Georgia coaching legend Vince Dooley had to laugh when asked about several of nation’s elite prospects holding out until far beyond signing day this year to announce college decisions. Dooley was a central figure in the lengthy recruiting battle that was the trendsetter nearly 30 years ago, when Herschel Walker delayed until April to sign with UGA.
“These young men didn’t wait as long as Herschel did,” Dooley said with a chuckle. “He signed on Easter and I’ll never forget that because I made a commitment to my wife to go see her brother in Boston and take all the children.”
“We were going to leave on a Thursday since the kids were out of school. But when the time came, I couldn’t leave. My wife said, ‘What do you mean you can’t leave?’ I told her Herschel hasn’t signed. She said ‘To heck with Herschel. Who does he think he is?’ I told her I don’t know who he thinks he is, but I know I can’t go. She was not happy, to say the least.”
Abandoned by his family, Dooley plodded into his football office on Easter morning. He was surprised to get a call from an assistant coach, who screamed with joy and relief that Herschel was finally ready to sign. Dooley immediately jumped into the car and sped over to Walker’s hometown of Wrightsville, Ga. But there was one problem.
“Ironically we had used all four of our visits, which was the NCAA rule at the time. We couldn’t be there when Herschel signed. So we had to wait outside in the yard. Then, after he signed, you could talk to him as often as you wanted. We went into the house and congratulated him.”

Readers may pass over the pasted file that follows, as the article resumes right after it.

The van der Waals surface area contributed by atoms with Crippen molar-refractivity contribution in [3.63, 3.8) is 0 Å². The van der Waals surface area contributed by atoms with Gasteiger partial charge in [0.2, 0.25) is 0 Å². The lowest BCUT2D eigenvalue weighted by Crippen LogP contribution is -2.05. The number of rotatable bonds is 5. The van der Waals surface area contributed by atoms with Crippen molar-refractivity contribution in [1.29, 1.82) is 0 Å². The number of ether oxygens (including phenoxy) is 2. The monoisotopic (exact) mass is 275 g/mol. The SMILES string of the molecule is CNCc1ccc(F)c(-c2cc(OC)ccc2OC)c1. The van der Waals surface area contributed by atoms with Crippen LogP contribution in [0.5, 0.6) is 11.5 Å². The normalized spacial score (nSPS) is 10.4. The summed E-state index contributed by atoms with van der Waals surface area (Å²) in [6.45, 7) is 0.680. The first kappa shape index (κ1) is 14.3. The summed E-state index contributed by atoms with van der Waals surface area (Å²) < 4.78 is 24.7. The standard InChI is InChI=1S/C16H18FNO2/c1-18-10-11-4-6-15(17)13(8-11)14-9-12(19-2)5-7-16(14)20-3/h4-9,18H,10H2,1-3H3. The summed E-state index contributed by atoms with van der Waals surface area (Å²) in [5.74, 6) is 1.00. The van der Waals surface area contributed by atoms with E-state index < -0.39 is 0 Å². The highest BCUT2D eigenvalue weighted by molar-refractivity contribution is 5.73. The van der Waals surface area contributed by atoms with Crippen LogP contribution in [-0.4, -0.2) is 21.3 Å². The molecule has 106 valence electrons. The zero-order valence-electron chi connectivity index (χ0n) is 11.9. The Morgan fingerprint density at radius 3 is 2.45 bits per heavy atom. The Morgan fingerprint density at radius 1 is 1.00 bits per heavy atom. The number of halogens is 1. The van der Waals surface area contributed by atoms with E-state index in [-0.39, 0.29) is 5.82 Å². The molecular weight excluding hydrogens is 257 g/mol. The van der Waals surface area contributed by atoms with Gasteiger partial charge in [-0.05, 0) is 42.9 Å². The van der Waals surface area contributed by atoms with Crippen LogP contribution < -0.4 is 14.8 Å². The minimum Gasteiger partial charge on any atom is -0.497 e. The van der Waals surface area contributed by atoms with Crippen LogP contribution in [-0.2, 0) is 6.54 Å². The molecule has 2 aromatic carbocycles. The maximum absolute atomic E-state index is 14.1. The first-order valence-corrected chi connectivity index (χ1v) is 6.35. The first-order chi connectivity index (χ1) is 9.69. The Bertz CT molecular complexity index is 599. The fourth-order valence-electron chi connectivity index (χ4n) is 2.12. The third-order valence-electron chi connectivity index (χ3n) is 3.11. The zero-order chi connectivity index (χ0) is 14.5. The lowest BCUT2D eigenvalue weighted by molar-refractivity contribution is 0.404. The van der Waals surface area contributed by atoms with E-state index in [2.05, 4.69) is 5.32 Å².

It proved to worthy of the wait. Six months later, Walker led Georgia to the 1980 national championship, and later won the 1982 Heisman Trophy.
This year, tailback Bryce Brown of Wichita, Kan., who was ranked as the country’s No. 1 prospect by Rivals, postponed until March 16 to sign with Tennessee. Dooley was more familiar with tight end Orson Charles of Tampa, who deferred until March 6 to pick Georgia.
“I’m not surprised at anything anymore,” Dooley said. “For a lot of players, recruiting is tough on them. I know in Herschel’s case, he was so nice. I think that was one of the reasons he waited so long. He didn’t want to disappoint the colleges.”
“Of course, Herschel was actually the No. 1 player in the country at the time. I don’t believe Orson is that good. Nevertheless, [Charles] is pretty good. But that’s what still makes Herschel unique, in that respect. He held out longer than anybody, and he was No. 1.”
Dooley was asked if Herschel was his all-time favorite Georgia recruiting story? “It certainly wasn’t favorite with my wife, let’s put it that way,” Dooley said, again laughing.